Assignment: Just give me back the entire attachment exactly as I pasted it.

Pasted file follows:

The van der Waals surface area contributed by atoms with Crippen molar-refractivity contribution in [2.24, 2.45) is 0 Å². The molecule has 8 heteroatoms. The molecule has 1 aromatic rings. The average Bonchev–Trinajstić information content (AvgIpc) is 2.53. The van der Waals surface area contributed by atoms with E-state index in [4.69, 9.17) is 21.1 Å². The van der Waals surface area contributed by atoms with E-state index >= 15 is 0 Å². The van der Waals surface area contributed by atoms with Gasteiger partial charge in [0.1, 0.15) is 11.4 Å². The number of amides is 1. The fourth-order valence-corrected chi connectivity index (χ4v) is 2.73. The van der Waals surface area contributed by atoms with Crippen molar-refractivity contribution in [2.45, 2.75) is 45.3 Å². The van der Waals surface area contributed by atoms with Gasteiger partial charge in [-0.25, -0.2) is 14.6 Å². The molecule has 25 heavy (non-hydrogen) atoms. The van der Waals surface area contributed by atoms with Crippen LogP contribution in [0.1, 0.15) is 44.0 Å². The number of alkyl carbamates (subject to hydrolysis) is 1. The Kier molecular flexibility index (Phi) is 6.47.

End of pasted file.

The van der Waals surface area contributed by atoms with Crippen molar-refractivity contribution in [2.24, 2.45) is 0 Å². The molecule has 8 heteroatoms. The molecule has 1 aromatic rings. The average Bonchev–Trinajstić information content (AvgIpc) is 2.53. The van der Waals surface area contributed by atoms with E-state index in [4.69, 9.17) is 21.1 Å². The van der Waals surface area contributed by atoms with E-state index >= 15 is 0 Å². The van der Waals surface area contributed by atoms with Gasteiger partial charge in [0.1, 0.15) is 11.4 Å². The number of amides is 1. The fourth-order valence-corrected chi connectivity index (χ4v) is 2.73. The van der Waals surface area contributed by atoms with Crippen molar-refractivity contribution in [2.45, 2.75) is 45.3 Å². The van der Waals surface area contributed by atoms with Gasteiger partial charge in [-0.25, -0.2) is 14.6 Å². The molecule has 25 heavy (non-hydrogen) atoms. The van der Waals surface area contributed by atoms with Crippen LogP contribution in [0.1, 0.15) is 44.0 Å². The number of alkyl carbamates (subject to hydrolysis) is 1. The Kier molecular flexibility index (Phi) is 6.47.